AI Sampling Cells Saves Substantial Time And Money
Perhaps the most astounding use of AI has been in the medical field. The changes and the insights AI is providing in nearly every department of a hospital, lab, or medical center continue to save more lives that once were impossible to save. Now comes news that an AI is diagnosing and helping to treat patients with leukemia.
Leukemia is a broad term for cancers of the blood cells. The type of leukemia depends on the type of blood cell that becomes cancer and whether it grows quickly or slowly. Leukemia occurs most often in adults older than 55, but it is also the most common cancer in children younger than 15.
We found some new information about this particular AI algorithm at technologynetworks.com.
A team led by Prof. Dr. Peter Krawitz from the University of Bonn had already shown in 2020 that artificial intelligence can help with the diagnosis of such lymphomas and leukemias. The technology fully utilizes the potential of all measurement values and increases the speed as well as the objectivity of the analyses compared to established processes.
The method has now been further developed so that even smaller laboratories can benefit from this freely accessible machine learning method—an important step towards clinical practice. The study has now been published in the journal Patterns.
The article is heavily weighted with some serious medical terms and data that is a little deeper than some of the writing we share. For example:
Lymph nodes become swollen, patients experience weight loss and fatigue, as well as fevers and infections—typical symptoms of malignant B-cell lymphomas and related leukemias. If such cancer of the lymphatic system is suspected, the physician takes a blood or bone marrow sample and sends it to specialized laboratories. This is where flow cytometry comes in. Flow cytometry is a method in which the blood cells flow past measurement sensors at high speed. The properties of the cells can be detected depending on their shape, structure or coloring. Detection and accurate characterization of pathological cells is important when making a diagnosis.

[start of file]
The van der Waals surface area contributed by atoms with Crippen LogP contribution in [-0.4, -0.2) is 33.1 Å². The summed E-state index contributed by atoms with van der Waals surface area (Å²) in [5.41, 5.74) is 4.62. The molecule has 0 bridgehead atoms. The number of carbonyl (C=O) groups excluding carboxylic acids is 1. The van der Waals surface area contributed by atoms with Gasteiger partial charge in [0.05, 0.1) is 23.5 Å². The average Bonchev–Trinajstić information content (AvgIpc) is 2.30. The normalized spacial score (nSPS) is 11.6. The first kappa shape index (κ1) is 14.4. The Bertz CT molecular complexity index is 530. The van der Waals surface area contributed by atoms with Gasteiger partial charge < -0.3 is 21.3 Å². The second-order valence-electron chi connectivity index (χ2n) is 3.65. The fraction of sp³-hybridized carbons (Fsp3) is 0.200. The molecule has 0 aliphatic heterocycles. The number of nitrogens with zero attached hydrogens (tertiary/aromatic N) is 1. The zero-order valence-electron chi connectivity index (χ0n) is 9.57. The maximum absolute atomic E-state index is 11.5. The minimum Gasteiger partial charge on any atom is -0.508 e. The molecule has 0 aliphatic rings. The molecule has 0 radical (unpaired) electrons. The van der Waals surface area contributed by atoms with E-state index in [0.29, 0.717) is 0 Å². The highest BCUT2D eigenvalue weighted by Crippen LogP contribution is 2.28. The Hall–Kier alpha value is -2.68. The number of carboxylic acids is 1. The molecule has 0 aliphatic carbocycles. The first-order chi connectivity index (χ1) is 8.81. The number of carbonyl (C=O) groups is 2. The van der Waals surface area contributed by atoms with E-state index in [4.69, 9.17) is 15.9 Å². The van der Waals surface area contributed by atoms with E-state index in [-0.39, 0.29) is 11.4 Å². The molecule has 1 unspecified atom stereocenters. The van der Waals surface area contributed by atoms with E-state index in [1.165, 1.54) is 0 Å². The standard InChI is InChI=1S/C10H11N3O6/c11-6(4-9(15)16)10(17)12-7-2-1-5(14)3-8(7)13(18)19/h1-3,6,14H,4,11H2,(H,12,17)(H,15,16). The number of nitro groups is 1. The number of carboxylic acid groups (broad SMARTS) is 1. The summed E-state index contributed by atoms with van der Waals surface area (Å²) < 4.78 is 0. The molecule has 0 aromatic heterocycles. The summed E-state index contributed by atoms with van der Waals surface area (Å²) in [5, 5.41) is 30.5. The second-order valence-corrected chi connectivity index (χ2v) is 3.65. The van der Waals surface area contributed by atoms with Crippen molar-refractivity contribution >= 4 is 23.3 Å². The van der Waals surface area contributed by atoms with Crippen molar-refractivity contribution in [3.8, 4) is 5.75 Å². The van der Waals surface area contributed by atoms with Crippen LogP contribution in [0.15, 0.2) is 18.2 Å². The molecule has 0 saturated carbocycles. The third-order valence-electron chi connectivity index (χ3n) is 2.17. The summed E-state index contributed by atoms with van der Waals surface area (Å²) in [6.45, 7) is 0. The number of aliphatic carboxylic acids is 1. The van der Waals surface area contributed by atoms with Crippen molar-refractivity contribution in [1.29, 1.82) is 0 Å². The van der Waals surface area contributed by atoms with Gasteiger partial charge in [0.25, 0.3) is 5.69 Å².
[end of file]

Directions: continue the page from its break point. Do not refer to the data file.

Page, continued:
The laboratories use “antibodies” that dock to the surface of the cells and are coupled to fluorescent dyes. Such markers can also be used to detect small differences between cancer cells and healthy blood cells. Flow cytometry generates large amounts of data. On average, more than 50,000 cells are measured per sample. These data are then typically analyzed on-screen by plotting the expression of the markers used against each other.
“But with 20 markers, the doctor would already have to compare about 150 two-dimensional images,” says Prof. Dr. Peter Krawitz of the Institute for Genomic Statistics and Bioinformatics at the University Hospital Bonn. “That’s why it’s usually too costly to thoroughly sift through the entire data set.”
All raw data and the complete software are open source and therefore freely accessible. In addition, res mechanica GmbH, which was involved in the study, has developed a web service that makes artificial intelligence usable even for users without bioinformatics expertise.
“With https://hema.to, we want to enable the exchange of anonymized flow cytometry data between laboratories and in this way create the conditions for even higher quality in diagnostics,” says Dr. Hannes Lüling of res mechanica.
If you are well versed in this field of medicine or if you are just interested because you know someone with this terrible disease, this article will give you lots of information and perhaps some hope for the future.
read more at technologynetworks.com
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